......implementing sustainability strategies requires a sound understanding of trade-offs related to areas like quality and customer service, as well as costs and environmental impact. In many cases, these factors must be evaluated for their impact across the full supply chain and life cycle. ............
And yet the following illustrations show that supply chain management is mainly focused on sensitive reputation issues like supply chain labor standards which are managed mostly on a compliance basis. Scant attention is paid to issues that, moving beyond compliance, can lead to cost improvement and process innovation. Carbon, water and energy are such issues that reside at the bottom of the heap. This is not an argument for de-prioritizing human rights in the supply chain but rather to point out the missed opportunity better resources & environmental impact management.
One of the great advantages of the new information era is the availability of real time data. Yet too often, the information that is being collected is stale. Nearly sixty percent of organizations are not collecting information about key operations and sustainability objectives on a frequent basis. Even in the high-profile area of carbon management, for example, 8 out of 10 are not. They may be able to use the information they have for an annual CSR report, but since they aren’t evaluating the ongoing impact of actions on their carbon footprint, it’s unlikely they can use it to make their operations more sustainable.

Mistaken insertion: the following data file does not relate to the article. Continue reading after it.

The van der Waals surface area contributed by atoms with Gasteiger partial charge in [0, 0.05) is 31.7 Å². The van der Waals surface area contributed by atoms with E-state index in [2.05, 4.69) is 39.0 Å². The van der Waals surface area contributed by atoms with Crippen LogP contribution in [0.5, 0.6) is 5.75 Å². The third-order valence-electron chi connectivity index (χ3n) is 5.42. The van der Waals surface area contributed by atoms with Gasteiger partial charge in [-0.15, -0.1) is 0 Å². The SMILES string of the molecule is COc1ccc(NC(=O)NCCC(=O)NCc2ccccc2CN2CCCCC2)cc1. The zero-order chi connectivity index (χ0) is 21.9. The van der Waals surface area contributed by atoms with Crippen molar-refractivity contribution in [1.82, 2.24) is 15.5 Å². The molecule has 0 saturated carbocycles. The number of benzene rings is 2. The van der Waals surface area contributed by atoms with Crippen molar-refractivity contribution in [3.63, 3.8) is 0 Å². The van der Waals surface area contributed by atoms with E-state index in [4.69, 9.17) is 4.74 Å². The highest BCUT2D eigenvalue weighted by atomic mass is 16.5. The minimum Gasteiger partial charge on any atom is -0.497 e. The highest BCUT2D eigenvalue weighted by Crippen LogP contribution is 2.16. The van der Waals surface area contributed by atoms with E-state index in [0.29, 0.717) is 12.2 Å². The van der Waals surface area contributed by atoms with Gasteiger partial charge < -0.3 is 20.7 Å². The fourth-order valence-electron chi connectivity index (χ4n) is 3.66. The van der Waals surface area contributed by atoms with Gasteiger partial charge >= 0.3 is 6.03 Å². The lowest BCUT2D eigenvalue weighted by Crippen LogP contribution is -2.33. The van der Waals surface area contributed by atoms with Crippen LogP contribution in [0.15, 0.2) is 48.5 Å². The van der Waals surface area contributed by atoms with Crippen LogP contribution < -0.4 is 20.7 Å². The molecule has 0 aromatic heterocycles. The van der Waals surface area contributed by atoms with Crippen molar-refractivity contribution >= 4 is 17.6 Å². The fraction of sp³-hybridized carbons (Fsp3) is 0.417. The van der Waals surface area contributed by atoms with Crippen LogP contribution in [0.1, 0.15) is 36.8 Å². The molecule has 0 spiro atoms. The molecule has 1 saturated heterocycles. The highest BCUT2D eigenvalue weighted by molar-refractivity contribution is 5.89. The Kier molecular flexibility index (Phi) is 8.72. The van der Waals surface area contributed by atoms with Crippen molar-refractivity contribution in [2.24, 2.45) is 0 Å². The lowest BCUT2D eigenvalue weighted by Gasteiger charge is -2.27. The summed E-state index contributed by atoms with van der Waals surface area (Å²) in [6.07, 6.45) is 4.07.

The tone of this new survey report is more sober and less exuberant than the last time out. It maybe a sign of the times but I think its a more realistic approach. Gone is the more fanciful talk of 'ubiquitous connectivity' of the anti corporate masses on the horizon nor is there any more talk of 'NGO footsoldiers' at the ready to manage compliance on the cheap for global multinationals. Rather, IBM does seem to have snapped back from previous but it comes at a cost of some clarity. IBM is now somewhat more vague about the exact nature of the relationship between civil society and business and how corporate governance models might adapt:
Stakeholders require a lot of information but their information demands can’t be your only focus. Are you collecting information that helps you meet your business objectives and are you communicating those objectives to stakeholders?
Its important to make progress on this puzzle or firms risk endlessly reacting to commentary at the cost of embedding strategy. We need durable but elastic models to effectively include stakeholders in the game.
But for all that the report has a very sensible and practical focus on two burning issues of corporate sustainability - how to become more efficient and how to find new pathways to sustainable and profitable growth. Bravo.